Writers and artists pay plenty of attention to motherhood, says Charles Sullivan, associate dean of Georgetown’s Graduate School of Arts and Sciences. But “fathers have been neglected, especially their feelings toward their children.” To remedy this situation, Sullivan sought out books and paintings that celebrated the love between fathers and their progeny, then created the coffee-table anthology Fathers and Children in Literature and Art.

Fathers and Children takes an all-inclusive approach to fatherhood, from the homespun cover portrait by Mary Cassatt (Portrait of Mr. Alexander Cassatt and His Son) to the passage on DNA from James Watson’s The Double Helix. One of Sullivan’s favorite excerpts comes from a Christopher Tilghman short story: “It’s a passage about a single father, and as a divorced parent I really identify with the mixture of feeling,” he explains. He also feels strongly about a fictional piece by John Casey, whose description of Irish industrial workers “touches upon my imaginings of what my grandfather, who was a mechanical blacksmith, was like.”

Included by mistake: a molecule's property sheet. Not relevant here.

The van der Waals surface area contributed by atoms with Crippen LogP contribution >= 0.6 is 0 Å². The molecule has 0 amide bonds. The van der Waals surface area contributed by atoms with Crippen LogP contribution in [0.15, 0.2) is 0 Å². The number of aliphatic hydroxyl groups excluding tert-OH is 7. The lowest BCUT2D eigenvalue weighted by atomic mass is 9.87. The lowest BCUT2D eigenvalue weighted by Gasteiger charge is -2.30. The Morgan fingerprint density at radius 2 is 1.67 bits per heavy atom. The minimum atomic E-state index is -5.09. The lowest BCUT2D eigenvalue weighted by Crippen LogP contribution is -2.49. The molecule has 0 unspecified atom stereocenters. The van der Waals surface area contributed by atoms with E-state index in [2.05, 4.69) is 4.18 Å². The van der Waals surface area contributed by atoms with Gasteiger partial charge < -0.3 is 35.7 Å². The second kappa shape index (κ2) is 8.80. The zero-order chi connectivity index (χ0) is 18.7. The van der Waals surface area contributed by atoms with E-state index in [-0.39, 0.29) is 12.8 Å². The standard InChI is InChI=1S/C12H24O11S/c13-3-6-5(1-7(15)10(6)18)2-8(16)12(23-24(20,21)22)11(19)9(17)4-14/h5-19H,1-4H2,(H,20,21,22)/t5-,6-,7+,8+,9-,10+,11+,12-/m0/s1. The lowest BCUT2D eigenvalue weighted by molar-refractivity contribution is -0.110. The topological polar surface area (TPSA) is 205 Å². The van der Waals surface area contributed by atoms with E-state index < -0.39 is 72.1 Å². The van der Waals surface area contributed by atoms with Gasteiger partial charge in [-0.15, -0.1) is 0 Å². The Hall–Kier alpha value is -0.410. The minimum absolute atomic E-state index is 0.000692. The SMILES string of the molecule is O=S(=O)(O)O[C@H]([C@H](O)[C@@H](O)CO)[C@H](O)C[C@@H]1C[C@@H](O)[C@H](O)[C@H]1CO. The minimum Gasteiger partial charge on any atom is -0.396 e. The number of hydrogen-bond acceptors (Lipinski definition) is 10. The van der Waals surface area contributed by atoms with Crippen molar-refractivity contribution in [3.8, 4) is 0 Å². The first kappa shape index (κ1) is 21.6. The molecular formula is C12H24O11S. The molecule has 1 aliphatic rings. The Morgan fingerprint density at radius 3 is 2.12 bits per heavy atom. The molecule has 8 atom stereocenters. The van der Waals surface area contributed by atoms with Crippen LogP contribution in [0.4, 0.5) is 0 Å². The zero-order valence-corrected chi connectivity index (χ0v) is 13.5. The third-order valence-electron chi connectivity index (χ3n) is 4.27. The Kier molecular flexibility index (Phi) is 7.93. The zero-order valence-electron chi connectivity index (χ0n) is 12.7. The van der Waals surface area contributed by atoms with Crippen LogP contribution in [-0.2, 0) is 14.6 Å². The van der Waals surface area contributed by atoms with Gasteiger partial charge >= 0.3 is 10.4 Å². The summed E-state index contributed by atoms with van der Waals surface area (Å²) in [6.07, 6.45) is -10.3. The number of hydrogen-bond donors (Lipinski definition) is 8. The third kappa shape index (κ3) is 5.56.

Among Sullivan’s luckier finds was an 1860 letter written to presidential candidate Abraham Lincoln by 11-year-old Grace Bedell. “If you will let your whiskers grow,” she wrote, “I will try and get [my brothers] to vote for you. [Y]ou would look a great deal better for your face is so thin.” Sullivan pairs this daughterly note with pictures of Lincoln, clean-shaven before the election and bearded afterward. “I like to think it was the little girl’s letter that made him grow a beard,” the editor says.